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Patient stories inspire at Innovations in Biomedical Materials meeting

By April Gocha / August 2, 2016

Last weekend’s Innovations in Biomedical Materials conference in Chicago, Ill., brought together around 100 scientists, medical professionals, and biomedical technology manufacturers and marketers to discuss the latest findings on new materials for biomedical applications, with a focus on cross-pollination to develop emerging technologies into marketable biomedical products.

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Monitoring diabetes with core–shell hybrid titania–carbon nanotube composite

By Eileen De Guire / June 13, 2013

Image: Advances in nanomaterials may allow diabetes patients to toss glucose monitoring equipment in the dumpster in favor of a handheld breathalyzer. Credit: Rawson; TPCC. One of the oldest diagnostic tools used by medical professionals are their noses. We know, for example, that Hippocrates of Cos smelled breath as part of his diagnostic process. “The…

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Other materials science stories that may be of interest

By / August 27, 2012

These color-enhanced scanning electron microscope images show nanosheets resembling tiny rose petals. The nanosheets are key components of a new type of biosensor that can detect minute concentrations of glucose in saliva, tears and urine. The technology might eventually help to eliminate or reduce the frequency of using pinpricks for diabetes testing. (See second story…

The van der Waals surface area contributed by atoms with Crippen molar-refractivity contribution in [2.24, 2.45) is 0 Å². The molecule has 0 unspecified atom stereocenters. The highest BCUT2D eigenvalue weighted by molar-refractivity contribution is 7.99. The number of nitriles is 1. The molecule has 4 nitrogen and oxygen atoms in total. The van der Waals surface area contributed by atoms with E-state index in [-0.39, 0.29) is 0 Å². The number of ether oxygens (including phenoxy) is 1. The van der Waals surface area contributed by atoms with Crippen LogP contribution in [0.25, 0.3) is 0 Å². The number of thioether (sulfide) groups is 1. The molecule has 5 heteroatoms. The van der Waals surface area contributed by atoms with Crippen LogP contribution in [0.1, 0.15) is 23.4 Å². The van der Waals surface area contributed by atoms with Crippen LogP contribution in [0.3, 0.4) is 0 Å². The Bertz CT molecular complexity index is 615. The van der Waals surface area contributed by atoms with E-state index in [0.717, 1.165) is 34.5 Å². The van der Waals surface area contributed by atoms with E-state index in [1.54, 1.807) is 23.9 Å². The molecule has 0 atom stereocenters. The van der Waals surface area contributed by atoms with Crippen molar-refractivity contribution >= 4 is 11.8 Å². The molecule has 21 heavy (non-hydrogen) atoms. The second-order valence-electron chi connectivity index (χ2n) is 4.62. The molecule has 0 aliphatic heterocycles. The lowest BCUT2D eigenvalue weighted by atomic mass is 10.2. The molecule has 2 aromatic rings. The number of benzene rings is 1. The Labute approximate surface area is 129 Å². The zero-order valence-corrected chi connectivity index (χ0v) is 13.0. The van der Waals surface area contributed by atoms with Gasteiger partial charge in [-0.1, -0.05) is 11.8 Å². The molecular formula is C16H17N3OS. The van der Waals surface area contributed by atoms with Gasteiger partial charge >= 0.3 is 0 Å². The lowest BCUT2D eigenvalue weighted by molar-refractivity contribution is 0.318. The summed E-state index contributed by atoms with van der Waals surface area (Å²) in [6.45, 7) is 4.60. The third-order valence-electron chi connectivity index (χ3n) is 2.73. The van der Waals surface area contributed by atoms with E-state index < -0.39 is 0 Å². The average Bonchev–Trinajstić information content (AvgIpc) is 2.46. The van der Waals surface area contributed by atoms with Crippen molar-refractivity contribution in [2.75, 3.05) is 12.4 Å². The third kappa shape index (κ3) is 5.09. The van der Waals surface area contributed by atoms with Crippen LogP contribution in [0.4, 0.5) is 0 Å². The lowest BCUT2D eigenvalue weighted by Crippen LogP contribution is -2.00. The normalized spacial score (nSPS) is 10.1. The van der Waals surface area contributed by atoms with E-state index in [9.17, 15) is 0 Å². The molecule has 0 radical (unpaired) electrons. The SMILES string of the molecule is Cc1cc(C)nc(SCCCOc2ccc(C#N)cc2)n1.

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Revolution in wound care? Inexpensive, easy-to-use cotton candy-like glass fibers appear to speed healing in initial venous stasis wound trial

By Yoko Co / May 3, 2011

May 3, 2011 (click for PDF version) WESTERVILLE, OH — Imagine a battlefield medic or emergency medical technician providing first aid with a special wad of cottony glass fibers that simultaneously slows bleeding, fights bacteria (and other sources of infection), stimulates the body’s natural healing mechanisms, resists scarring, and-because it is quickly absorbed by surrounding…

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